Introduction to dBASE III Plus

This document is an introduction to the basic concepts of creating, editing, and managing databases using dBASE III Plus. The function key template included at the end of this manual provides shortcuts to commonly used functions in dBASE III Plus.

CONTENTS

  1. NOTATION
  2. INTRODUCTION
  3. dBASE III Plus BASICS
    Learn about the two modes in which dBASE III Plus can operate as well as how to interpret the information given on the screen.
  4. CREATING AND HANDLING A DATABASE
  5. Command Mode COMMANDS
    Any dBASE III Plus command, function, or other reserved word can be abbreviated to the first four characters. Filenames cannot be abbreviated. This section gives a listing of commands and their format.
  6. Assist Mode COMMANDS
    The Assistant prompts the user throught many dBASE III Plus commands. There are eight groups of commands.
  7. COMMANDS BY FUNCTION

NOTATION

The dBASE III Plus commands described in this manual use a standard notation. Special delimiters such as parentheses, single quotes or double quotes are required where indicated. It should be noted that the dBASE error messages are not always self-explanatory. For example, invalid keyword may be caused by an invalid keyword (usually a spelling error) or by an error in command syntax (usually a missing delimiter).

UPPER CASE
keywords

lower case
values are supplied by user

bold
keywords in the pull-down menu

[ ]
optional values; the square brackets are not part of the command

{ }
one of the enclosed elements must be chosen; the brace brackets are not part of the command

filename
name of a file including the drive and path if required

field
name of field in the active database

field list
list of field names in the active database separated by commas

variable
name (maximum 10 characters) assigned to a memory location; used to hold a data value that is typically an intermediate result from a calculation but is not part of the database

variable list
list of variable names separated by commas

condition
specifies a limited range for the command; see Command Structure section for details

scope
expression to specify how much of the database to use in the command; see Command Structure section for details

key
specific value in a field or a specific field


INTRODUCTION

The following points cover some important fundamentals of dBASE III Plus:

To start dBASE III Plus: if you are on the network, use the SOFTMENU command.

On the network, the default disk drive is Y:. Change the default disk drive to your disk, that is, A:, by selecting Set Drive under Tools in the Assist menu before you do anything else in dBASE III Plus.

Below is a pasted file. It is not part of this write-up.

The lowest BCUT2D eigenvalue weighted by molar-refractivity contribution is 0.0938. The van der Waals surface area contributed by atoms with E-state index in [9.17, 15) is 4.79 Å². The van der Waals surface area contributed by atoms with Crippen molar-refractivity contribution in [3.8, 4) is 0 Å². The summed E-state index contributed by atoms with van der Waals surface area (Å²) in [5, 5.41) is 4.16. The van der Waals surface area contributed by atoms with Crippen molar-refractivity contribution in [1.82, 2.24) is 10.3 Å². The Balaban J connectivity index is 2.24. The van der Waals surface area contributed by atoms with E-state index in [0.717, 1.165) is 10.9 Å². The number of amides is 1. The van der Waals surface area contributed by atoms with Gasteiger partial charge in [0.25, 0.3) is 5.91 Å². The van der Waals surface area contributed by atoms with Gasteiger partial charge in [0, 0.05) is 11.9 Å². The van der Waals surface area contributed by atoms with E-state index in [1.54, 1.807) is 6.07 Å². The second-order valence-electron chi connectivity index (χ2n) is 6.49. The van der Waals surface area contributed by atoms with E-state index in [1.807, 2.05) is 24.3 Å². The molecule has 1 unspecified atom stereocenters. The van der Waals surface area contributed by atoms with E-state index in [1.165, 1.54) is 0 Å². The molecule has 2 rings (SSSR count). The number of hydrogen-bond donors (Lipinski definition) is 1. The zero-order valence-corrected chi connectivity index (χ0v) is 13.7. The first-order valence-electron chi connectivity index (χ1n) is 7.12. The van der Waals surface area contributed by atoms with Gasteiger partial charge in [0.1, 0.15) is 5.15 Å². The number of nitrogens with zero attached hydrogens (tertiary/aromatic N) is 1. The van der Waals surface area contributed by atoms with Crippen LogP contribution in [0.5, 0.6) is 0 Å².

dBASE III Plus does not support a mouse.

dBASE III Plus can be run in two modes: Assist Mode or Command Mode (also called Dot-Prompt Mode), as explained in the dBASE III Plus Basics section.

To exit dBASE III Plus when in Assist Mode, select the Quit dBASE III Plus option from the Set Up menu.

To exit when in Command Mode, type QUIT at the prompt.

You may enter Assist Mode from Command Mode by typing ASSIST at the prompt.

All database files will be properly closed and all information is saved automatically if dBASE III Plus is exited properly by either of the above methods. Information will be lost if you attempt to exit the program by any other means.

The dBASE III Plus help key is the F1 key. Help is context sensitive and will describe the current command or menu option.

If you make a mistake entering a command in Command Mode, dBASE III Plus will ask Do you want some help? (Y/N). If you type Y, a help screen explains the correct format and use of the command. At this point, you can press Escape to return to the dot-prompt or you can type another command name at the cursor for information about that command.

If dBASE III Plus is in a mode you do not recognize or that you do not wish to use, press Escape to leave that mode.

dBASE III Plus is not a particularly complicated package but the keywords and the function names may not be as obvious as those used in other packages. The problem is complicated by the fact that not all available commands can be found in the pull-down menu. Use the section Commands by Function at the end of this manual to locate the desired command when you cannot remember the keyword.

READ the screen! dBASE III Plus provides you with enough information to answer most of your questions.


dBASE III Plus BASICS

dBASE III Plus can be run in two different modes. Assist Mode works through a pull-down menu system. It allows you to build a dBASE III Plus command clause by clause. At every point you are guided on the possible input choices and their meanings. Assist Mode is recommended for novice users.